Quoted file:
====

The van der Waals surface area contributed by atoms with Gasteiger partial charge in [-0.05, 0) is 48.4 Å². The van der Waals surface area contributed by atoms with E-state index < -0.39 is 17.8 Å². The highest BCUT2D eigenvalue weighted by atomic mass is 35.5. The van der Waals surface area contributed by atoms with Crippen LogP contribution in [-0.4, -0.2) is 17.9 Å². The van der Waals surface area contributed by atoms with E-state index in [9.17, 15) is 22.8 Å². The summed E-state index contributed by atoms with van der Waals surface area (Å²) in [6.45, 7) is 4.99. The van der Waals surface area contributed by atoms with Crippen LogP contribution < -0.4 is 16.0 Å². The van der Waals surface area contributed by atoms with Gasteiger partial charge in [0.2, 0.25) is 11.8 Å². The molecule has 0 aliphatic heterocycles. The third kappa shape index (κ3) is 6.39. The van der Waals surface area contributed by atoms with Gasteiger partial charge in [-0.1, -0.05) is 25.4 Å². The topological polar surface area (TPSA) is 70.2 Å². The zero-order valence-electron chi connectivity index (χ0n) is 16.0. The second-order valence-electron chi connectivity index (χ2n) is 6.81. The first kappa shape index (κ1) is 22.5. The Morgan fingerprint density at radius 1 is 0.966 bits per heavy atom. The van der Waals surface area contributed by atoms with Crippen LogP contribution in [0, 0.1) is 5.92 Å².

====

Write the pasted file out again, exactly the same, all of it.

The van der Waals surface area contributed by atoms with Gasteiger partial charge in [-0.05, 0) is 48.4 Å². The van der Waals surface area contributed by atoms with E-state index < -0.39 is 17.8 Å². The highest BCUT2D eigenvalue weighted by atomic mass is 35.5. The van der Waals surface area contributed by atoms with Crippen LogP contribution in [-0.4, -0.2) is 17.9 Å². The van der Waals surface area contributed by atoms with E-state index in [9.17, 15) is 22.8 Å². The summed E-state index contributed by atoms with van der Waals surface area (Å²) in [6.45, 7) is 4.99. The van der Waals surface area contributed by atoms with Crippen LogP contribution < -0.4 is 16.0 Å². The van der Waals surface area contributed by atoms with Gasteiger partial charge in [0.2, 0.25) is 11.8 Å². The molecule has 0 aliphatic heterocycles. The third kappa shape index (κ3) is 6.39. The van der Waals surface area contributed by atoms with Gasteiger partial charge in [-0.1, -0.05) is 25.4 Å². The topological polar surface area (TPSA) is 70.2 Å². The zero-order valence-electron chi connectivity index (χ0n) is 16.0. The second-order valence-electron chi connectivity index (χ2n) is 6.81. The first kappa shape index (κ1) is 22.5. The Morgan fingerprint density at radius 1 is 0.966 bits per heavy atom. The van der Waals surface area contributed by atoms with Crippen LogP contribution in [0, 0.1) is 5.92 Å².